I offer insights into the proposed Charter Amendments below and recommend a NO VOTE on all of them.
The Winter Park City Charter has required a simple majority of the commission to approve all laws, 3 of 5 members, at least since 1915.
The current commission is proposing six charter amendments for the March 8, 2022 city election, five of which if passed would require “Supermajority” votes to pass certain changes, 4 of 5 members. That is, a minority of 2 of the 5 members would be able to block passage. Charter proposals historically come from an appointed, independent Charter Review Task Force, which was not done in this case.
When considered as a whole, “Supermajority” voting requirements lock in the status quo to the determent of reasoned changes. In my experience, the vagaries of individual motivations to run for public office are many, and the quality of judgment of those winning election is never assured. Given these realities, “Supermajority” requirements lead to reasoned initiatives being blocked by an unreasoned minority. I believe Winter Park residents are best assured a reasoned outcome from a simple majority vote of the commission on all matters, that is then subject to modification by a simple majority. Given our cycle of annual elections and three year terms, simple majority governance has served our city well for over a century. So, why does the current commission want you to agree to overturn over 100 years of successful precedent and support “Supermajority” voting?
As shown below, the proposed Charter Amendments were not initiated based on broad considerations of good governance, but due to the current commission disagreeing with recent past decisions. Their amendments are not designed to improve our governance, but to make it more difficult for future commissions to act in ways the current commission disagrees with.
- Question #1: Require Supermajority Vote to Sell City Property Shall Sections 2.08 and 2.11 of the Winter Park City Charter be amended to require at least four of five members of the city commission to vote in favor to approve the conveyance of fee simple title of city owned property?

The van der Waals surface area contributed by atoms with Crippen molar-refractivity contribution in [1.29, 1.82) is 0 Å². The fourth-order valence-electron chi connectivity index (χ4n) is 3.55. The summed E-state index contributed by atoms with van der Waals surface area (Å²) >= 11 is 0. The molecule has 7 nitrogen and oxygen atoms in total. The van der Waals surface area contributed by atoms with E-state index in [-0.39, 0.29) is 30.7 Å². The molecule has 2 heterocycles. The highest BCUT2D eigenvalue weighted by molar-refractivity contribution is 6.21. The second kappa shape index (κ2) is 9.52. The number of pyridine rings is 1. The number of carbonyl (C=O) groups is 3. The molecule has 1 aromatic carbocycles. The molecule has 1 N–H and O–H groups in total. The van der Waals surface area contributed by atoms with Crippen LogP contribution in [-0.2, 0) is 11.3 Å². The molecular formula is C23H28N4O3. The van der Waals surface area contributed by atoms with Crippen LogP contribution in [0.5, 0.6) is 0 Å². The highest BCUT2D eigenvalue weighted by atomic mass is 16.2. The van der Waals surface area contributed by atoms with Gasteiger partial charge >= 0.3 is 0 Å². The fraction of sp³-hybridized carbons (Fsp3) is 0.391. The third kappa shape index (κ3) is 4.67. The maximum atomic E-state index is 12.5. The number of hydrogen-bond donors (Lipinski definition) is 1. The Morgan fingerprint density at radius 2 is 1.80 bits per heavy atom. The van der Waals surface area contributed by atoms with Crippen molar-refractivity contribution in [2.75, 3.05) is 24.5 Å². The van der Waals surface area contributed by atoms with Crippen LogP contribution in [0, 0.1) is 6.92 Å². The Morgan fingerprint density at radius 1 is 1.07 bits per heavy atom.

There may be good reasons to sell or swap city owned land that would be stopped by a minority of the commission if this amendment passes. A current example is the 4 acre city owned Progress Point property which could be leveraged to raise significant money to improve or expand existing city parks.
The question fails to require a “Supermajority” for purchasing real property, revealing an inherent bias of the current commission. A relevant example is that 3 of the 5 commission members are now voting to commit 3 to 7 times fair market value to buy the Winter Park post office property and move the post office out of downtown. If you support a “Supermajority” to sell city land, why wouldn’t the converse also be desirable?
- Question #2: Require Supermajority Vote to Rezone Parks and Public Lands Shall Sections 2.08 and 2.11 of the Winter Park City Charter be amended to require at least four of five members of the city commission to vote in favor to (i) approve a comprehensive plan future land use map amendment or rezoning of city-owned park land; and (ii) approve a comprehensive plan future land use map amendment, rezoning or change of use of land currently zoned public and quasi-public district or zoned parks and recreation district.
There may be good reasons to swap park and/or rezone park or public use zoned land that would be stopped by a minority of the commission if this amendment passes. Any proposal to change park or public use zoning would necessarily offer the residents a significant net benefit that would be the subject of judgment. The current commission has designated 1.5 acres of the Progress Point property as “park” and they are afraid this may be reversed in the future. This amendment is designed to make it nearly impossible to reverse their current preferences and unnecessarily limits changes that would offer long term benefits to Winter Park residents.
- Question #3: Require Supermajority Vote for Residential and Lakefront Property Map Amendments Shall Sections 2.08 and 2.11 of the Winter Park City Charter be amended to require at least four of five members of the city commission to vote in favor of a comprehensive plan future land use map amendment or rezoning (i) from a residential category to a non-residential category, or (ii) to lakefront property from a residential use to a commercial use, mixed -use, medium density residential use or high density residential use?